When I started my B.Sc. in electrical engineering at the Budapest University of Technology and Economics in 2015, the curriculum of our “Introduction to Computer Science” class was changed; it no longer included abstract algebra. Looking into the assigned book, I thought this to be a reasonable decision, as I could not imagine myself using groups, rings, or bodies. I still think that this was a reasonable decision for most students, but I have realized that I missed a great opportunity to understand a deeper level of mathematics, and a way to connect to the real-world.
The name “abstract algebra” and connections to the real world seem to be controversial, but I think they are not. Though having a “rotation” is more abstract than a matrix in the mathematical sense, it is a concept we can easily relate to. When I think about rotation matrices, I always associate the physical rotation in three dimensions to have an easy-to-grasp mental concept for the mathematical description. You might object that this only works in 3D. Yes and no: though I only have access to the real-world meaning of rotations in 3D, but through this I have a general idea about what rotations are, so I am not baffled when I hear about 100-dimensional objects being rotated.
Geoffrey Hinton’s sarcastic remark also highlights our brain’s capacity to handle complex scenarios:
To deal with a 14-dimensional space, visualize a 3-D space and say ‘fourteen’ to yourself very loudly. Everyone does it.
In abstract algebra, we deal with sets and equip them with different relationships and properties, which we will describe with the help of operations. Operations take a number of elements from a set and map they to another element in the set. We can distinguish unary (acts on one element), binary (acts on two elements), tertiary, etc. operations.
This is the same concept you know from programming, so we can think of them as functions with a given number of inputs. Negating a boolean is a unary operator (as it changes the value of a single variable, it is a function with one input), but adding two numbers is binary (two inputs, but still one output).
In mathematics, we can describe such functions as operations mapping from a sequence of elements of a set $S$ (i.e., we take 2 elements from $S$ for a binary operator) to another element in $S$.
In the case of addition (for integers in this example), the Python type hints describe $S$, and we can see that our function maps $S\times S \to S$, meaning that the first parameter x
comes from the set int
, and so does y
. As a result, we get another int
with the value x+y
.
def add(x:int, y:int)->int:
return x+y
An operation is a function,
and as one, it can have different properties. These properties are the instructions how we can apply the operators (functions), and have a role in what symmetries are present in $S$.
* is used as a symbol for an arbitrary operator, it does not necessarily mean multiplication.
Abstract algebraic structures are defined by the set $S$, an operator/operators and their properties. They form a hierarchy, where we get more and more valid operations. This means that more complex structures admit more “exotic” functions. Intuitively, this equals of having richer “representations” (in the machine learning sense).
Before advancing through this hierarchy, we should ponder the question: if we can have richer representations, why would be satisfied with simpler ones? That is, why do we need simpler algebraic structures?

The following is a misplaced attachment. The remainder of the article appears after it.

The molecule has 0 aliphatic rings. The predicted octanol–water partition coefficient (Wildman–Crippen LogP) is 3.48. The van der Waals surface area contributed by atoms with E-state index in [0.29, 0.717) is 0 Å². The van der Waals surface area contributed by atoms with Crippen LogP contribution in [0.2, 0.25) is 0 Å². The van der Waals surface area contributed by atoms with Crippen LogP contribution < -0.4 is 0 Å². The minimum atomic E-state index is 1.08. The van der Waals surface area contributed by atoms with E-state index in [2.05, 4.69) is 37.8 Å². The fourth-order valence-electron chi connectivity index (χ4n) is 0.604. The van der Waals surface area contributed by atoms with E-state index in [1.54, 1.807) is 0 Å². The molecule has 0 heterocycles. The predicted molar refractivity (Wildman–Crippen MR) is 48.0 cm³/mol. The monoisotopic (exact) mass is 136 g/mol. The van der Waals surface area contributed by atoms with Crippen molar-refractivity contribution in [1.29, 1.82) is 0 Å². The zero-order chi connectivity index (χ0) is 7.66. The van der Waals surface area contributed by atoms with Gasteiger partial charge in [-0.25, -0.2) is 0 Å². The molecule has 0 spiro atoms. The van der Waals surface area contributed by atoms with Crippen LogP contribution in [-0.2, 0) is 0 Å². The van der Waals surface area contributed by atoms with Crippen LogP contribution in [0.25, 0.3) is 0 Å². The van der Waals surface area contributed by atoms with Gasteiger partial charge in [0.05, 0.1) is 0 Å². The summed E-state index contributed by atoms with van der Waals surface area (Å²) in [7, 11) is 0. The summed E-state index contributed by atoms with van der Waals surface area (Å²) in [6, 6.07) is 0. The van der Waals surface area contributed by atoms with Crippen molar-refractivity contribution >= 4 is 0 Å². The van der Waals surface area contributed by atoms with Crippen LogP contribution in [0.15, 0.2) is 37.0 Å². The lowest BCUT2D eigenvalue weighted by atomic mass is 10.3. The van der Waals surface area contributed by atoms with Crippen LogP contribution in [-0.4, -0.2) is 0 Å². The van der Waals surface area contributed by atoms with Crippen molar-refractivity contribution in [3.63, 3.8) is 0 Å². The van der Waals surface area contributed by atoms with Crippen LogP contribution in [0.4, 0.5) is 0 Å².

Complexity has its price. Thinking in terms of neural networks, a larger model is more powerful, but is harder to train, whereas the smaller one is faster, but less expressive. A convolutional network is invariant to translations, which is useful for images, but could be useless or harmful in other contexts. As we would not choose a huge model for MNIST (we would risk overfitting), we select the simplest algebraic structure that admits the properties we want. In the following, we describe our choices.
Groups are already special, they have specific prperties (see below). To provide some perspective, we start with a very simple structure comprising of a set and a simple associative operation. It is not much, though it deserves its own name:
A set $S$ is an associative semigroup if it has an associative operator *. If * is also commutative, we call it a commutative (or abelian) semigroup.
$n\times n$ matrices are a good example for associative semigroups. They can describe linear transformations, such as rotations, translations, so even this simple structure is powerful. Though they are not abelian as matrix multiplication is generally not commutative. This means that selecting the set of matrices that commute w.r.t. * is a smaller set.
Having defined an algebraic structure, we can interpret what we mean by the operator mapping $S\times S\to S$: multiplying two $n\times n$ matrices will also be an $n\times n$ matrix. That is, $S$ is closed w.r.t. *. This is not the case for all operators. If our operator is the subtraction, then $S=\mathbb{N}$ is not a group (w.r.t -), as $(7-9)\not\in\mathbb{N},$ which violates that the result of the operator (the output of the function) should be in the same set. In this case, enlarging $S$ is the solution. If we choose $S=\mathbb{Z}$, then $S$ is closed w.r.t. subtraction.
If we demand that the $S$ contains a unit element (identity) w.r.t. the operator *, then we call $S$ a monoid. It is important that we speak about “identity w.r.t. the operator *”, as we will see that more complex algebraic structures can have multiple operators and so multiple identity elements. An example is the identity matrix $I_n$ for the set of $n\times n$ matrices and the matrix multiplication *. In this case, we can call $I_n$ a multiplicative unit element to differentiate it from other possible unit elements.
A set $S$ is a group with the operator * if: